Nowadays, it’s still a gathering place yet new Hanoians may live too far to count their distance to the lake. Still, as you walk by, you will be able to witness the pace of life in this peculiar city. At about 5 a.m., you will see lines and lines of oldies and teenagers doing anything from yoga to tai-chi to aerobics. It looks as if the whole city was up and running for morning exercise. In the afternoon to the South end you can see a matrix of motorbikes twisting along the lake. Blending in is a gang of “cyclo” – the famous three-wheeled carriers that take tourists with cameras handy around.

Ngoc Son Temple

Ngoc Son Temple was built in the 18th century on Jade Island in the centre of the ‘Lake of the Returned Sword’ or Hoan Kiem Lake. Legend describes how an emperor was once given a magical sword which helped him defeat the Chinese Ming Dynasty and in doing so saw the return of the Golden Turtle God to the lake.

Today ‘Turtle Tower’ stands close to the lake in memory of this legend. There are also endangered large soft-shell turtles swimming in the lake, and to see one of these gentle giants is considered very auspicious. The name of the temple translates to ‘Temple of the Jade Mountain’ and is predominately dedicated to war hero General Tran Hung Dao who defeated an armed force of 300,000 soldiers sent by Mongolian Emperor Kublai Khan in the 13th century to invade Vietnam.

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Also inside the pagoda are a large bronze bust and other deities. There are altars dedicated to Tran Hung Dao, some ancient artefacts including ceramics and a preserved specimen of a giant turtle found in the lake weighing 250kg.

To get to the temple, the visitor walks through the Three-Passage Gate (Tam Quan) and across the Morning Sunlight Bridge (The Huc). The entrance complex, designed by Nguyen Van Sieu, consists of a series of three gates, replete with Taoist symbolism.

Imperial Citadel of Thang Long

The Imperial Citadel of Thang Long, is an intriguing relic of Vietnam’s history and, signifying its historical and cultural importance, was made a UNESCO World Heritage Site in 2010. Also known as the Hanoi Citadel, many artefacts and items dating back to between the 6th and 20th centuries were excavated in 2004, including foundations of old palaces, ancient roads, ponds and wells.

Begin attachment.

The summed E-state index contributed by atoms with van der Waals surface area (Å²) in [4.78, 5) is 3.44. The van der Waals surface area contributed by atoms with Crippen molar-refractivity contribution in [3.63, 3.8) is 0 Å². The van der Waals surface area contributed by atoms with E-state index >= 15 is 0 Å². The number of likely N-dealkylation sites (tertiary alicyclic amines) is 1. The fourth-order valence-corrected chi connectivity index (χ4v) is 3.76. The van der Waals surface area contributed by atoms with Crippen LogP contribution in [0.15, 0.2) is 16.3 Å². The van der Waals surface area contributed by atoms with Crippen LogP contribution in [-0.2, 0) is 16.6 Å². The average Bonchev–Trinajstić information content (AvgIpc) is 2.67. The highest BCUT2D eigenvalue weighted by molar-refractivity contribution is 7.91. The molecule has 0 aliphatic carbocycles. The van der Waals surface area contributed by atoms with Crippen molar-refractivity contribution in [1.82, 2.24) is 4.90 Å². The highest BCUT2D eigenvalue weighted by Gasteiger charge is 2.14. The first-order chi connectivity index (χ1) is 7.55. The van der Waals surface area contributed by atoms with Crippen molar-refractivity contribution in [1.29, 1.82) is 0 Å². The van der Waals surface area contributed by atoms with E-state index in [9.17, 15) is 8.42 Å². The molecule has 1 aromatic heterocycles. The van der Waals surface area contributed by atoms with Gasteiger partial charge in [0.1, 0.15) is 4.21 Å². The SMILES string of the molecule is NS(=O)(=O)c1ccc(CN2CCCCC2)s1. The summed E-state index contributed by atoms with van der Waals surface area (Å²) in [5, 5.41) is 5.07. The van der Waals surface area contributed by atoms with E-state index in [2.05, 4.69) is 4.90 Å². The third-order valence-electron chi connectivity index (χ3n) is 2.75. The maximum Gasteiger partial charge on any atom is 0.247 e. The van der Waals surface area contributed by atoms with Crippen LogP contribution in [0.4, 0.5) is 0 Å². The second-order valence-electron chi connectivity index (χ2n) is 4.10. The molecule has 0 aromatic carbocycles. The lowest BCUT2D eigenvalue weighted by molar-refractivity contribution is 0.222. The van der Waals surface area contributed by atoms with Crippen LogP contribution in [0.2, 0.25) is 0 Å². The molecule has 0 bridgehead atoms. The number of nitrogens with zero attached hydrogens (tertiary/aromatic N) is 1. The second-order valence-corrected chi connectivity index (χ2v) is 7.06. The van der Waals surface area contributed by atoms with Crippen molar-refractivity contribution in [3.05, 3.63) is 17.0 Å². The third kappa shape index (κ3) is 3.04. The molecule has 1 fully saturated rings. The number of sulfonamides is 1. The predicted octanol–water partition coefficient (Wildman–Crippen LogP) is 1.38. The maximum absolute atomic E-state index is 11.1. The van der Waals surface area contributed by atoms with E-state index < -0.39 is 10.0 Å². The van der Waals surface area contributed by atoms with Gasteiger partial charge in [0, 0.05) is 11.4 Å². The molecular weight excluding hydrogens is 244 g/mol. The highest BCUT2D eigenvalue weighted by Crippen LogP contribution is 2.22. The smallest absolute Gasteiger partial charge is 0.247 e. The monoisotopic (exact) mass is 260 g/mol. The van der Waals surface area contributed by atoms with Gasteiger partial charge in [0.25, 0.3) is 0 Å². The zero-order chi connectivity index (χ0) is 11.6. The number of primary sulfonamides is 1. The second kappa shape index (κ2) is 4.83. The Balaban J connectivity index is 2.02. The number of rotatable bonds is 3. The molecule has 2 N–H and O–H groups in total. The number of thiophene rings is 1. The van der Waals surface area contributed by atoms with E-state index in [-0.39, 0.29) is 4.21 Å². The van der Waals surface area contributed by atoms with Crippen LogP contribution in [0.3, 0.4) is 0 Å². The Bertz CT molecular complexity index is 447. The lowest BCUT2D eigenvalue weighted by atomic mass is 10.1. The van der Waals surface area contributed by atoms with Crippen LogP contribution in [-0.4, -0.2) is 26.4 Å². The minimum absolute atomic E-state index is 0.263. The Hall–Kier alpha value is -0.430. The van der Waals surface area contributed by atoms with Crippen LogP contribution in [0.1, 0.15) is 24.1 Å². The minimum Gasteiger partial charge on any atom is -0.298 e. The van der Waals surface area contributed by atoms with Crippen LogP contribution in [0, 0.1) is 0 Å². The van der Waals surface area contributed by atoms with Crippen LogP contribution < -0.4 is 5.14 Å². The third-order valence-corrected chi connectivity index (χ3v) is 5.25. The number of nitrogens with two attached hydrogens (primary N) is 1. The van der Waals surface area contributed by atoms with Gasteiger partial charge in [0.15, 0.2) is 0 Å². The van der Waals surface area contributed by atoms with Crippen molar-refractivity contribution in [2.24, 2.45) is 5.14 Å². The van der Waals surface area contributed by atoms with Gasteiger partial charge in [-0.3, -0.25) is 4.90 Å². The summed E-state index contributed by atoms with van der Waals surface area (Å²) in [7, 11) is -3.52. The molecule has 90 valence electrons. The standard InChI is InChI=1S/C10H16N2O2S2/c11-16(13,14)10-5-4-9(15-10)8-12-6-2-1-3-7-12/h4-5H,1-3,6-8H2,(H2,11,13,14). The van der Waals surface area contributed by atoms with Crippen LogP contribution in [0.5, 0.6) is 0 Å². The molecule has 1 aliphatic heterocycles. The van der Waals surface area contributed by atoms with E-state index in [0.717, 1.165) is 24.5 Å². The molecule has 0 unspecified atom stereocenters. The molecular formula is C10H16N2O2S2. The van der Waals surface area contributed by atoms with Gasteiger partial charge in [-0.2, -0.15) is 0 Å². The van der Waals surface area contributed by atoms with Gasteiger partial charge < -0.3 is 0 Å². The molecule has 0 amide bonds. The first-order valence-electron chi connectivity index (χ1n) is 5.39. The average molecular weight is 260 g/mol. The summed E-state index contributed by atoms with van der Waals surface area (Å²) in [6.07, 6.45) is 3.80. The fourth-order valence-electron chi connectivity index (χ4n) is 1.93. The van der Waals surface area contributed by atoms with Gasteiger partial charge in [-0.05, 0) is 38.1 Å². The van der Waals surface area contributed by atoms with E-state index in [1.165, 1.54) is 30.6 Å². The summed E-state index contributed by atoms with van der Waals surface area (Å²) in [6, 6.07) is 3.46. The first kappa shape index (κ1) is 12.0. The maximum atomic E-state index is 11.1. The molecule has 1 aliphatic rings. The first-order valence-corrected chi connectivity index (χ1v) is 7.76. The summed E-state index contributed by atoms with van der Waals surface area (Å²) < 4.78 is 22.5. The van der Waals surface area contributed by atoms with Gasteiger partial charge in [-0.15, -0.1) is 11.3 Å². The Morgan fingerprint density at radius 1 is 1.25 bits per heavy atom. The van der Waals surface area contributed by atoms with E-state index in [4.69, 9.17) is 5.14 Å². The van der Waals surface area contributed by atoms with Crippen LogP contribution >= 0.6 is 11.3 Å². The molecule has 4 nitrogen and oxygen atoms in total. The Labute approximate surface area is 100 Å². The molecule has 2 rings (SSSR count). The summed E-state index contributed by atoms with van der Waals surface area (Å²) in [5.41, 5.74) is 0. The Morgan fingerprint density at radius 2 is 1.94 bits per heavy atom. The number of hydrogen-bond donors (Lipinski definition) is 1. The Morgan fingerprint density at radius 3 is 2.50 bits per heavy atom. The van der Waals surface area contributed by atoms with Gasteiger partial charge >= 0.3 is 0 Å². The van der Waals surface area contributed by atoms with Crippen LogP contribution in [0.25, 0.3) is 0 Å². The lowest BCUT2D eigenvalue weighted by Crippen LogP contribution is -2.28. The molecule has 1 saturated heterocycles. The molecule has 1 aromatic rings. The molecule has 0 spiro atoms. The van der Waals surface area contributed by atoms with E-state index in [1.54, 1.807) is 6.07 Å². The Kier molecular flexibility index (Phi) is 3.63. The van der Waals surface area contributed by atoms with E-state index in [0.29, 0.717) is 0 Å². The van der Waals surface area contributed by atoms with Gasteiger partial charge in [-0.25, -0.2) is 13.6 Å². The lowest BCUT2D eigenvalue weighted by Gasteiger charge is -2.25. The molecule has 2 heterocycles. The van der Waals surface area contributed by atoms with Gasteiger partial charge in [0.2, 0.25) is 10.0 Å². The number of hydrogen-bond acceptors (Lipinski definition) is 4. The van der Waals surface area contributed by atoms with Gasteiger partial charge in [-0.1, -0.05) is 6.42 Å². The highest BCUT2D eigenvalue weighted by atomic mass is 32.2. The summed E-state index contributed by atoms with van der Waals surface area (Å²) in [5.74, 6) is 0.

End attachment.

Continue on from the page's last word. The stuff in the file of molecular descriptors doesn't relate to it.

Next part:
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On top of these discoveries, archaeologists also found bronze coins, ceramics and pottery from China and many places in Asia, all of which demonstrate a close trading relationship in the area. Visitors should head for the display room that features interesting excavated items and mock-ups of the citadel itself.

The ancient site was the political centre of the country for 13 consecutive centuries and served as the capital of Vietnam for eight centuries. A notable attraction in the Imperial Citadel of Thang Long was the Hanoi Flag Tower, a renovated 40-metre-tall stone fortress offering expansive views of Ba Dinh Square and Hanoi City Centre.

Located in Ba Dinh District, entrance to the Imperial Citadel of Thang Long. This prominent site is also within a 15-minute walk from attractions such as Quan Thanh Temple, Vietnam Military History Museum and Cua Bac Church.
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Item Reviewed: The cultural heritage of Hanoi that you should not miss Rating: 5 Reviewed By: Nga Đỗ